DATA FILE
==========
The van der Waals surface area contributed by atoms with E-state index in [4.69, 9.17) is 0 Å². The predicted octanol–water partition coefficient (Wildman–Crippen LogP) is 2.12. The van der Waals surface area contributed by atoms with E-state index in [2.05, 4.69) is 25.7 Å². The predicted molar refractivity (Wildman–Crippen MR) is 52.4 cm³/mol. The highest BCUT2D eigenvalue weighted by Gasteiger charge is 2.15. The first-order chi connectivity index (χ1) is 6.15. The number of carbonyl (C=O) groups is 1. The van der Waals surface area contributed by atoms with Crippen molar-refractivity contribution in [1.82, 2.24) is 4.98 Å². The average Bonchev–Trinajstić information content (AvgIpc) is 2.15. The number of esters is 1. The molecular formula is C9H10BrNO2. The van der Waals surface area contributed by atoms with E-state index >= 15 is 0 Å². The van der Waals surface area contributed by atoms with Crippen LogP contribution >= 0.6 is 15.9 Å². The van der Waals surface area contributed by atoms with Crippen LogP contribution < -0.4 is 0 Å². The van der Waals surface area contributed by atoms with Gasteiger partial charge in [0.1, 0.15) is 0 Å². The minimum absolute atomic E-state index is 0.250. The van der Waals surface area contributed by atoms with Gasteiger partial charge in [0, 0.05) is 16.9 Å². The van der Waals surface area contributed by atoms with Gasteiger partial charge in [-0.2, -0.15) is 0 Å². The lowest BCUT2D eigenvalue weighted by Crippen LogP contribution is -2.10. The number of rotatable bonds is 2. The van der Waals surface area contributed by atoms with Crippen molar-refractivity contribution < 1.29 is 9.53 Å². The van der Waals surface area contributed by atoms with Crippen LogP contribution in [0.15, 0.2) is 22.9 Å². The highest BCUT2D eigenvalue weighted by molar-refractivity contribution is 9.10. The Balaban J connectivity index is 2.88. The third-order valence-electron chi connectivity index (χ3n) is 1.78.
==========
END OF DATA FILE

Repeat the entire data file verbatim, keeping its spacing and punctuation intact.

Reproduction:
The van der Waals surface area contributed by atoms with E-state index in [4.69, 9.17) is 0 Å². The predicted octanol–water partition coefficient (Wildman–Crippen LogP) is 2.12. The van der Waals surface area contributed by atoms with E-state index in [2.05, 4.69) is 25.7 Å². The predicted molar refractivity (Wildman–Crippen MR) is 52.4 cm³/mol. The highest BCUT2D eigenvalue weighted by Gasteiger charge is 2.15. The first-order chi connectivity index (χ1) is 6.15. The number of carbonyl (C=O) groups is 1. The van der Waals surface area contributed by atoms with Crippen molar-refractivity contribution in [1.82, 2.24) is 4.98 Å². The average Bonchev–Trinajstić information content (AvgIpc) is 2.15. The number of esters is 1. The molecular formula is C9H10BrNO2. The van der Waals surface area contributed by atoms with E-state index >= 15 is 0 Å². The van der Waals surface area contributed by atoms with Crippen LogP contribution >= 0.6 is 15.9 Å². The van der Waals surface area contributed by atoms with Crippen LogP contribution < -0.4 is 0 Å². The van der Waals surface area contributed by atoms with Gasteiger partial charge in [0.1, 0.15) is 0 Å². The minimum absolute atomic E-state index is 0.250. The van der Waals surface area contributed by atoms with Gasteiger partial charge in [0, 0.05) is 16.9 Å². The van der Waals surface area contributed by atoms with Gasteiger partial charge in [-0.2, -0.15) is 0 Å². The lowest BCUT2D eigenvalue weighted by Crippen LogP contribution is -2.10. The number of rotatable bonds is 2. The van der Waals surface area contributed by atoms with Crippen molar-refractivity contribution < 1.29 is 9.53 Å². The van der Waals surface area contributed by atoms with Crippen LogP contribution in [0.15, 0.2) is 22.9 Å². The highest BCUT2D eigenvalue weighted by molar-refractivity contribution is 9.10. The Balaban J connectivity index is 2.88. The third-order valence-electron chi connectivity index (χ3n) is 1.78.